Real-Time Monitoring of an MRT Tunnelling Project in Singapore

Tunnel boring to extend the last section of Singapore’s Mass Rapid Transit (MRT) Thomson Line through the central Marina Bay neighbourhood presented potential risks to nearby infrastructure, including an underground common services tunnel (CST) containing water and gas pipes and electrical and utility cables.

Challenge

Tunnel boring to extend the last section of Singapore’s Mass Rapid Transit (MRT) Thomson Line through the central Marina Bay neighbourhood presented potential risks to nearby infrastructure, including an underground common services tunnel (CST) containing water and gas pipes and electrical and utility cables. The CST had to be monitored during construction to ensure that the nearby jacking and digging work did not compromise its stability and safety.  

Soil Investigation, a Singapore geotechnical investigation firm, had the monitoring contract for the project, which used manual data collection. 

This method had some serious drawbacks. Access to the tunnel was limited and tightly controlled. They had to apply monthly for a permit from the Public Utilities Board (PUB). There were limits on the number of workers who could go down into the CST and constraints on the timing and the duration of access.  

“That is the problem,” says Shang Zhi Yang, an instrumentation engineer at Soil Investigation. “This is a tunnel monitoring project, and no worker is able to easily access the tunnel for readings.” 

Not simply an administrative headache, this approach was also expensive. The permit fee per hour was approximately USD$110, and there was also labour cost. In total, Zhi Yang estimates manual data collection over the project’s two years cost USD$33,000.

And the manual readings only provided a moment-in-time snapshot of tunnel movement. With ongoing construction and tunnelling work, a real-time data stream would provide far greater insights to manage risk. 

After manual monitoring for two years, Soil Investigation was looking to test an automated, real-time alternative to this labour-intensive, costly and outdated approach.

But at nearly 50 metres and four stories underground, there was no internet access via cellular, LAN or Wifi available inside the tunnel. Soil Investigation needed a system that could overcome these challenges.

Solution

Soil Investigation chose the Ackcio Beam wireless data acquisition solution, as its unique mesh system allows for far deeper and longer data transmission, even in challenging underground conditions, where other wireless solutions based on LoRa or 2.4GHz mesh networks have reliability issues. 

Soil Investigation launched a four-month internal trial to test the viability and reliability of Ackcio’s real-time system while still collecting manual data. Its deployment comprised four Ackcio Beam Analogue 1-sensor Nodes (BEAM-AN-S1) monitoring four bi-axial tiltmeters. These sensors were located four stories underground, approximately 300-400 metres from the Ackcio Gateway (BEAM-GW) at the surface.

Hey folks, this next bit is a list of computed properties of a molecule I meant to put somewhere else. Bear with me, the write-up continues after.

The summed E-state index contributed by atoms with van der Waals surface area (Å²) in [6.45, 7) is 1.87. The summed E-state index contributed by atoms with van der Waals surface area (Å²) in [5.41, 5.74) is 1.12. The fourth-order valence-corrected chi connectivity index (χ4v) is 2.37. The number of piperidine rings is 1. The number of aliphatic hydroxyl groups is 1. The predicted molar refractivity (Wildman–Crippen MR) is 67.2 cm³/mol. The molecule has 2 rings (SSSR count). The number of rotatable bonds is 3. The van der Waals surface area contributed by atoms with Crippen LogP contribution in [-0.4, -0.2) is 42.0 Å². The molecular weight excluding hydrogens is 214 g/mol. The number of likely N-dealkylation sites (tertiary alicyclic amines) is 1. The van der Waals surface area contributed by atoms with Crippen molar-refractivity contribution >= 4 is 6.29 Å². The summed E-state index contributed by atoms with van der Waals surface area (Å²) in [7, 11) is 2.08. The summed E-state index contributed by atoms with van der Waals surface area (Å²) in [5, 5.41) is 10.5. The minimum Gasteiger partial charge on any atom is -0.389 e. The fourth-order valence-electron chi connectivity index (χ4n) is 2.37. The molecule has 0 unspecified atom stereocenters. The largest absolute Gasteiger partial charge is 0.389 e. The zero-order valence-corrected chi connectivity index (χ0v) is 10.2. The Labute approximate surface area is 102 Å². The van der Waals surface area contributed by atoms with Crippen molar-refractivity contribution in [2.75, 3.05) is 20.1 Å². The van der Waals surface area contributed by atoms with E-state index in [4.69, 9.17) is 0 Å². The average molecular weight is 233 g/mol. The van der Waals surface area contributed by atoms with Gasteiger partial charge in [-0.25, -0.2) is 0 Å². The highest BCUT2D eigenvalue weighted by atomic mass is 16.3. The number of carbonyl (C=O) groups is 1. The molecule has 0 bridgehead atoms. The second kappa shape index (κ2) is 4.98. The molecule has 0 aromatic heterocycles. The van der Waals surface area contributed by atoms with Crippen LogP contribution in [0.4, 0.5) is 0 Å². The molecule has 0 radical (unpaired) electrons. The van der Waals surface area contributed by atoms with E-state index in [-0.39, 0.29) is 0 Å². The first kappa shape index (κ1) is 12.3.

Cst Case Study Gateway

“The distance was too long,” Zhi Yang says for the signal to transmit from the Nodes to Gateway. An Ackcio Repeater Node (BEAM-RN) two stories underground acted as a mid-way signal relay to get the data to the Gateway two stories up at the surface. 

During the trial, the Ackcio Beam solution reliably sent real-time data to the Repeater Node and then to the Gateway, which was connected to power from the service tunnel. The Gateway streamed data via FTP to Soil Investigation’s server, eliminating the need for workers to go underground for manual readings. 

Ackcio and Soil Investigation are based in Singapore, so Ackcio was able to provide in-person training on how to install its devices, collect data, and troubleshoot. Ackcio team members even visited the tunnel site to evaluate where to place the Nodes. 

“We worked very closely with the Ackcio team, they were very hands-on,” Zhi Yang says. “It was a very positive experience.” 

Benefits

  • Reliable communication in an underground environment
  • Eliminates the need for manual data collection 
  • Ultra-low power consumption 
  • Remotely adjust reading frequency
  • Easy to scale 

 Results

  • Remote, real-time data access
  • Decreased workforce costs 
  • Increased worker safety
  • Improved risk management
  • Real-time risk analysis
Cst Case Study Pillar

At the end of the trial, Soil Investigation was pleased with the results. The readings were steady and stable, proof that Ackcio can reliably send data even from four stories underground. 

After this successful pilot project, Soil Investigation has since deployed Ackcio in a number of other projects.

“This was a pilot project to prove the Ackcio solution with results that surpassed our expectations,” says Zhi Yang.  

Testimonial

We were very impressed with not only the range but even more so the reliability in such difficult conditions.

– Shang Zhi Yang, Instrumentation Engineer from Soil Investigation